Not surprisingly, the film's plot exists almost exclusively to provide excuses for the numerous action sequences which constitute a large part of the movie's duration. Fortunately, these are consistently well performed, frequently funny, and always exciting. At various points in Project A, Part II, Chan takes on armies of gangsters, fights a band of pirates armed with hatchets while handcuffed to a fellow police officer, and engages in a wonderfully complicated struggle with the Ch'ing officials in which he leaps from one rooftop to another, gets caught up in various machines, and blinds his opponents with peppers. Project A, Part II's best sequence, however, is, perhaps, the comic scene in which virtually every character in the film arrives, at different times, at the house of one of the women, Yesan (Maggie Cheung), who is raising money for anti-Ch'ing revolutionaries, and each person, upon the arrival of the next, is forced to hide in an increasingly improbable location. The scene, while hardly innovative, is so skillfully done that it really is enjoyable.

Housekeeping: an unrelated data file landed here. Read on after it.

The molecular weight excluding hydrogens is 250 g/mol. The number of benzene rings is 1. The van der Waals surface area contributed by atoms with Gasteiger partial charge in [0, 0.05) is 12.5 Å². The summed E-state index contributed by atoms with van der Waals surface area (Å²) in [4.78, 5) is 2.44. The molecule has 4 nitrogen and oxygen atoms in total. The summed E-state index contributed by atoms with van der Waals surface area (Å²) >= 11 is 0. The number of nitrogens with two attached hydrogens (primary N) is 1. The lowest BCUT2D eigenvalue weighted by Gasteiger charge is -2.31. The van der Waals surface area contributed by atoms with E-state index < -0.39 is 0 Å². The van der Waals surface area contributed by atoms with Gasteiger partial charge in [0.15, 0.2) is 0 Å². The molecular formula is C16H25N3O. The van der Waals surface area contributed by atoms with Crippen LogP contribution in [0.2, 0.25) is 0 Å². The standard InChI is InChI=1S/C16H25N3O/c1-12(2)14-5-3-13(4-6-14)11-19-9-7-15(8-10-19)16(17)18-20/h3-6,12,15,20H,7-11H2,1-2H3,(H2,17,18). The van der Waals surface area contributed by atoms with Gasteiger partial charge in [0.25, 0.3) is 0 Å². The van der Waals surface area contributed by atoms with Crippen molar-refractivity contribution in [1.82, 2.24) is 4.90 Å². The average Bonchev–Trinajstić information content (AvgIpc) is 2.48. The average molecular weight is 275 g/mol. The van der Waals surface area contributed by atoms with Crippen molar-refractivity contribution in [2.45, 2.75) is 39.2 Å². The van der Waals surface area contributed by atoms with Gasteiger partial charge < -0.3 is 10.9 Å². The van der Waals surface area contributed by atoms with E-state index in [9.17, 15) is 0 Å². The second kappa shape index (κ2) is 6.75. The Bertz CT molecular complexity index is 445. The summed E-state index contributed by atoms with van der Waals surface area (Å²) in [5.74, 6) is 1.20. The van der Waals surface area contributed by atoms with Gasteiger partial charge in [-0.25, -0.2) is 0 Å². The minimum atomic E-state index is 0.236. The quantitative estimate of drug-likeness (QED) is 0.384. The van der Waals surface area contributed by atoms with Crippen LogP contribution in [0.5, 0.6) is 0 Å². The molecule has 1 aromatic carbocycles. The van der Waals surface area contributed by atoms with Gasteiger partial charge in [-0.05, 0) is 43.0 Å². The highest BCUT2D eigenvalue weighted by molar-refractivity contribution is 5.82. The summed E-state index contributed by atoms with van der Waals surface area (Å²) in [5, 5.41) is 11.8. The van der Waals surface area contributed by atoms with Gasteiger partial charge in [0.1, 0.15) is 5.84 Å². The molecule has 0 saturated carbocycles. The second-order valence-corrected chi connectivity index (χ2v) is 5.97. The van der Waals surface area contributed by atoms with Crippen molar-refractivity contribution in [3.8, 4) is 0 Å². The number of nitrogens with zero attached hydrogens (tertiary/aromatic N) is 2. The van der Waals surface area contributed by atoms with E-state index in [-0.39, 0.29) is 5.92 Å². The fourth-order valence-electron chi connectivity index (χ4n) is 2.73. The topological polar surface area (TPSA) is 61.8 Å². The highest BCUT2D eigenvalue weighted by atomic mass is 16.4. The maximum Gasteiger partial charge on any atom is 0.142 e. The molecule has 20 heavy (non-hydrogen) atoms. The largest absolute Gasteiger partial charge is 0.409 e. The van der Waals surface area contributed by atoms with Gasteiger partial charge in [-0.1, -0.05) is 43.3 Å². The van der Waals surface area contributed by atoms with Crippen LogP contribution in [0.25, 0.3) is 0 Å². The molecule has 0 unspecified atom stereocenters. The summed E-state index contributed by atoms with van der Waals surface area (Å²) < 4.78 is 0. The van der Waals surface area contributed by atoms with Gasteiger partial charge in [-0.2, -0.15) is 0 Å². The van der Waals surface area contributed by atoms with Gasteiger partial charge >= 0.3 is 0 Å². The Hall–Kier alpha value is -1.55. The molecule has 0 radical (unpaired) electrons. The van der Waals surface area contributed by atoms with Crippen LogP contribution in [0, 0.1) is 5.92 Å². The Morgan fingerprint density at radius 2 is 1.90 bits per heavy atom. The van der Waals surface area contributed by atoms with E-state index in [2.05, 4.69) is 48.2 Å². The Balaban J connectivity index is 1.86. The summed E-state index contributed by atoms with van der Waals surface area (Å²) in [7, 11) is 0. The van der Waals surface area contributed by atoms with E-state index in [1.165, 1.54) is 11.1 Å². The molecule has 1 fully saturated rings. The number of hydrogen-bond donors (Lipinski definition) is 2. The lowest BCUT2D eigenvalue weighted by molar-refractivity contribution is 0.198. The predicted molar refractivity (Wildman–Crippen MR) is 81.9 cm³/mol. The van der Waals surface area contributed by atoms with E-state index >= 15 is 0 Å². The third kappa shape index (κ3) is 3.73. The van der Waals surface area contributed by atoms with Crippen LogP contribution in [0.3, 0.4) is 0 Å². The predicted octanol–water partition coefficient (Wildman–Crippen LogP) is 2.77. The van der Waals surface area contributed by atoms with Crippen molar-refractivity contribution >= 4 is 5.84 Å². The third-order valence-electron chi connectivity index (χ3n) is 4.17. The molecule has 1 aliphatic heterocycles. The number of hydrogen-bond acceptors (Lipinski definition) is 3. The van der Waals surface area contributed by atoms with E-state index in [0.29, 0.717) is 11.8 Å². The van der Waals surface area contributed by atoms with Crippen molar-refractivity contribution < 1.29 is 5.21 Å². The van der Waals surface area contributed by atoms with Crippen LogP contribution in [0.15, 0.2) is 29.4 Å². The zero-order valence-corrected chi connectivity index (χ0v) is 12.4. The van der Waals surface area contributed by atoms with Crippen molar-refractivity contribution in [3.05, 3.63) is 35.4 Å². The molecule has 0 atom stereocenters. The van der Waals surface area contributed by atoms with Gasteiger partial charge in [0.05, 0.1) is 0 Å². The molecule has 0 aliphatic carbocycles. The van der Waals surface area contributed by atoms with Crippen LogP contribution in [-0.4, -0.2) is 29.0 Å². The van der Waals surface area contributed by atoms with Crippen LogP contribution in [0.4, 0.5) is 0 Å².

I cannot claim that there is much in Project A, Part II, other than its action and comic sequences, for which it can be recommended. The narrative, for example, is often arbitrary, and the acting is occasionally abysmal. Nevertheless, the fight scenes and comedic skits included are all such fun that they are certain to keep the viewer engaged and amused.
Review by Keith Allen
© 2005 email@example.com Keith Allen. All rights reserved.